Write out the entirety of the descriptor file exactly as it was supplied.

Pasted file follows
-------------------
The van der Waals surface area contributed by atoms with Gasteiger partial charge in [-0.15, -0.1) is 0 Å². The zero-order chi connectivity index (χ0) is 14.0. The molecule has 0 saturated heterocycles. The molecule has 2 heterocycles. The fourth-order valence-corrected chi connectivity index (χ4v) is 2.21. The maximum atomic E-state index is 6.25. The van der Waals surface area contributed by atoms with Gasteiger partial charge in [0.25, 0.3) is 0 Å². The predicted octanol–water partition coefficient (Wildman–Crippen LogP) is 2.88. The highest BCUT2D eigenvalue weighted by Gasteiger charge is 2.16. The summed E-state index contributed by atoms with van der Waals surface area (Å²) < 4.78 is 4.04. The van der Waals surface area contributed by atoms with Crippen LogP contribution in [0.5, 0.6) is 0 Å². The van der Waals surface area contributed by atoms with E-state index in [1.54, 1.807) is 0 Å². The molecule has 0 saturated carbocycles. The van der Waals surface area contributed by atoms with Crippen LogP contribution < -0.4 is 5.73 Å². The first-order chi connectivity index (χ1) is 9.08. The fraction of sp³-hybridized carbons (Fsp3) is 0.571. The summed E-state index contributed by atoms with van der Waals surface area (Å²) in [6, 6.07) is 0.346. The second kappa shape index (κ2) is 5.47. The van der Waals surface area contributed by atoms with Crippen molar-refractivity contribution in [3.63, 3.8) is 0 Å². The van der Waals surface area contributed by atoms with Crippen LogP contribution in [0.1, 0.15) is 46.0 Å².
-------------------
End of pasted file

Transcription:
The van der Waals surface area contributed by atoms with Gasteiger partial charge in [-0.15, -0.1) is 0 Å². The zero-order chi connectivity index (χ0) is 14.0. The molecule has 0 saturated heterocycles. The molecule has 2 heterocycles. The fourth-order valence-corrected chi connectivity index (χ4v) is 2.21. The maximum atomic E-state index is 6.25. The van der Waals surface area contributed by atoms with Gasteiger partial charge in [0.25, 0.3) is 0 Å². The predicted octanol–water partition coefficient (Wildman–Crippen LogP) is 2.88. The highest BCUT2D eigenvalue weighted by Gasteiger charge is 2.16. The summed E-state index contributed by atoms with van der Waals surface area (Å²) < 4.78 is 4.04. The van der Waals surface area contributed by atoms with Crippen LogP contribution in [0.5, 0.6) is 0 Å². The van der Waals surface area contributed by atoms with E-state index in [1.54, 1.807) is 0 Å². The molecule has 0 saturated carbocycles. The van der Waals surface area contributed by atoms with Crippen LogP contribution < -0.4 is 5.73 Å². The first-order chi connectivity index (χ1) is 9.08. The fraction of sp³-hybridized carbons (Fsp3) is 0.571. The summed E-state index contributed by atoms with van der Waals surface area (Å²) in [6, 6.07) is 0.346. The second kappa shape index (κ2) is 5.47. The van der Waals surface area contributed by atoms with Crippen molar-refractivity contribution in [3.63, 3.8) is 0 Å². The van der Waals surface area contributed by atoms with Crippen LogP contribution in [0.1, 0.15) is 46.0 Å².